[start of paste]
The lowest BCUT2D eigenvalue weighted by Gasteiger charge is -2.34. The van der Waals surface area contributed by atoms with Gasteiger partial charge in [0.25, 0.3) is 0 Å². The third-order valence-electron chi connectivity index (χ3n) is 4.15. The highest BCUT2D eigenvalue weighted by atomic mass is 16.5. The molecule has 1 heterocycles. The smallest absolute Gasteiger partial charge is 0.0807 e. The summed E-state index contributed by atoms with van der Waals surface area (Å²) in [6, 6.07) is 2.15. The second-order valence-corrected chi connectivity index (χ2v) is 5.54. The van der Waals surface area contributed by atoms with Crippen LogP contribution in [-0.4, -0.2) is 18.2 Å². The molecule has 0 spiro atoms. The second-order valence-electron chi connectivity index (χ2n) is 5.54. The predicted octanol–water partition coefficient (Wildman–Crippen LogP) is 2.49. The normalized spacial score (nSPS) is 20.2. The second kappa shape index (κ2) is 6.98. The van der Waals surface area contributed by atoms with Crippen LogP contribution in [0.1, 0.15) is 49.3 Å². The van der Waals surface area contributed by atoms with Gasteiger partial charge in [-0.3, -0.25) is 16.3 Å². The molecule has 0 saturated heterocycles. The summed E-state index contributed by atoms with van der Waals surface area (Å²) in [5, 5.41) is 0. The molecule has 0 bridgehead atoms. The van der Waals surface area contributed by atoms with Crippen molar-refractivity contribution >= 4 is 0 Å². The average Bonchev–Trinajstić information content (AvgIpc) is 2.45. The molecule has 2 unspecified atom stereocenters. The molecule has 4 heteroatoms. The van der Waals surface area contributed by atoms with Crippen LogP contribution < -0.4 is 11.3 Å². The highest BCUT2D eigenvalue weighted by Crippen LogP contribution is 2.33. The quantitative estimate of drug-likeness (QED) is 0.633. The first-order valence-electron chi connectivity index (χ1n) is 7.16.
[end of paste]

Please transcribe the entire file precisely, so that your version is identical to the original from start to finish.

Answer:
The lowest BCUT2D eigenvalue weighted by Gasteiger charge is -2.34. The van der Waals surface area contributed by atoms with Gasteiger partial charge in [0.25, 0.3) is 0 Å². The third-order valence-electron chi connectivity index (χ3n) is 4.15. The highest BCUT2D eigenvalue weighted by atomic mass is 16.5. The molecule has 1 heterocycles. The smallest absolute Gasteiger partial charge is 0.0807 e. The summed E-state index contributed by atoms with van der Waals surface area (Å²) in [6, 6.07) is 2.15. The second-order valence-corrected chi connectivity index (χ2v) is 5.54. The van der Waals surface area contributed by atoms with Crippen LogP contribution in [-0.4, -0.2) is 18.2 Å². The molecule has 0 spiro atoms. The second-order valence-electron chi connectivity index (χ2n) is 5.54. The predicted octanol–water partition coefficient (Wildman–Crippen LogP) is 2.49. The normalized spacial score (nSPS) is 20.2. The second kappa shape index (κ2) is 6.98. The van der Waals surface area contributed by atoms with Crippen LogP contribution in [0.1, 0.15) is 49.3 Å². The van der Waals surface area contributed by atoms with Gasteiger partial charge in [-0.3, -0.25) is 16.3 Å². The molecule has 0 saturated heterocycles. The summed E-state index contributed by atoms with van der Waals surface area (Å²) in [5, 5.41) is 0. The molecule has 0 bridgehead atoms. The van der Waals surface area contributed by atoms with Crippen molar-refractivity contribution >= 4 is 0 Å². The average Bonchev–Trinajstić information content (AvgIpc) is 2.45. The molecule has 2 unspecified atom stereocenters. The molecule has 4 heteroatoms. The van der Waals surface area contributed by atoms with Crippen LogP contribution < -0.4 is 11.3 Å². The highest BCUT2D eigenvalue weighted by Crippen LogP contribution is 2.33. The quantitative estimate of drug-likeness (QED) is 0.633. The first-order valence-electron chi connectivity index (χ1n) is 7.16.